Shaking my head, I tried to force the thought from my mind long enough for sleep to come. But it plagued my dreams and stayed with me into the next day, marinating in the back of my mind like a rare steak begging to be grilled. I dialed Jenna's number, several times. But she didn't answer. Which wasn't like her, except for the time she got grounded and her phone confiscated for a whole week. Uh oh, maybe the boys spiked the punch after all. Her mom would be none too happy.
I managed to zombie-walk through the day, and the evening came in an uneventful blur. Soon, I was curled up on the lumpy couch in front of the television, idly flipping the channels as I caught the tail end of a special. The camera panned over a miles-long traffic jam in China, heavily obscured by thick smog. Flash to stranded polar bears. The Pacific garbage patch.
I heard my father rustling around the kitchen, cooking dinner. We usually split the dinner duties even though, in my very humble opinion, I'm the better cook. Dad was a bit hopeless, but he could handle spaghetti. Anyone could.
Distracted, I stared at the glass of water in my hand, eyeing it down. My stomach did a little flip when I realized I'd already drunk half.
It wasn’t real, I told myself again, for the hundredth time. But still, I couldn’t make myself bring any more of the liquid to my lips.
Just then, the evening special was interrupted by breaking news.
Bile climbed my throat.
“Scientists can’t place the strange symptoms…”
Hands trembling, I stood on wobbling legs, my mouth forming the news report I somehow already knew. Had already seen.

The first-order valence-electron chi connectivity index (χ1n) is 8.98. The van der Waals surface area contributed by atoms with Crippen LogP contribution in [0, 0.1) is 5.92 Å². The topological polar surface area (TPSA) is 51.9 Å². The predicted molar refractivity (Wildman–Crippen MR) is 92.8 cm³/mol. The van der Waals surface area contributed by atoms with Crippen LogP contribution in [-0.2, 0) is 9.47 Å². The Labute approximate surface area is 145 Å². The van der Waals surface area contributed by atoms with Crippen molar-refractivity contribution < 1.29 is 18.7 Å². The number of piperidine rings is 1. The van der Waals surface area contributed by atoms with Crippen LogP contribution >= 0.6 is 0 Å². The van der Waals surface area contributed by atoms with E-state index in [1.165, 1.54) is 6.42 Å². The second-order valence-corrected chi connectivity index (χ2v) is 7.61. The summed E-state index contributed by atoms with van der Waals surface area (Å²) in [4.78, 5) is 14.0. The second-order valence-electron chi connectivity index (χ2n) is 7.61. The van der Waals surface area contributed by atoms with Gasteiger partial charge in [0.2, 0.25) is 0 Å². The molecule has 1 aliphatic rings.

“This is believed to be a terrorist act…”
I balled my hands in fists.
The glass I’d nearly forgotten I was holding shattered in my hand.
Shattered, as though it had been made of sugar.
I used the bottom of my shirt to stave the flow of blood. Somehow, I already knew what I’d see when I examined the wound.
Oh God, what if…
It was then that I noticed the back of my hand. Skin bubbling, blistered up like the worst sunburn I’d ever had in my life, back when I was eight. Red and angry looking.
In the background, the news went on.
“Until we learn more we suggest you stay indoors, and if you experience any symptoms, report them immediately. The CDC has issued a statement…”
There was a loud clatter from the kitchen. I raced to find my Dad holding up his blistered arms in horrified bewilderment, the faucet behind him still running, the pot of spaghetti he’d been cooking a mess across the kitchen floor, splattered on his ankles.
“Evie, what’s happening?”
My stomach heaved and I drew a breath, because I already knew. Because I’d seen it the night before. The creature had shown me. The creature whose eyes looked so familiar.
Those same hazel eyes that stared back at me in the reflection off the stainless-steel fridge.
A strange sense of calm came over me. The sound of sirens outside was quickly swallowed by the sounds of chaos. I reached around my father and shut off the faucet.
It’s in the water.
Flashing lights from outside the kitchen window blinked across my vision, casting ominous shadows. Red and blue, blue and red.
“We're gonna be okay,” I said, unsure who I was trying to convince.
The lights went out. Tears sprang to my eyes as the truth set in. I hugged my father tight. Undoubtedly leaving a crescent-shaped mark in blood where my palm pressed into his shirt.
“It's okay, Dad," I whispered again. "We’re evolving.”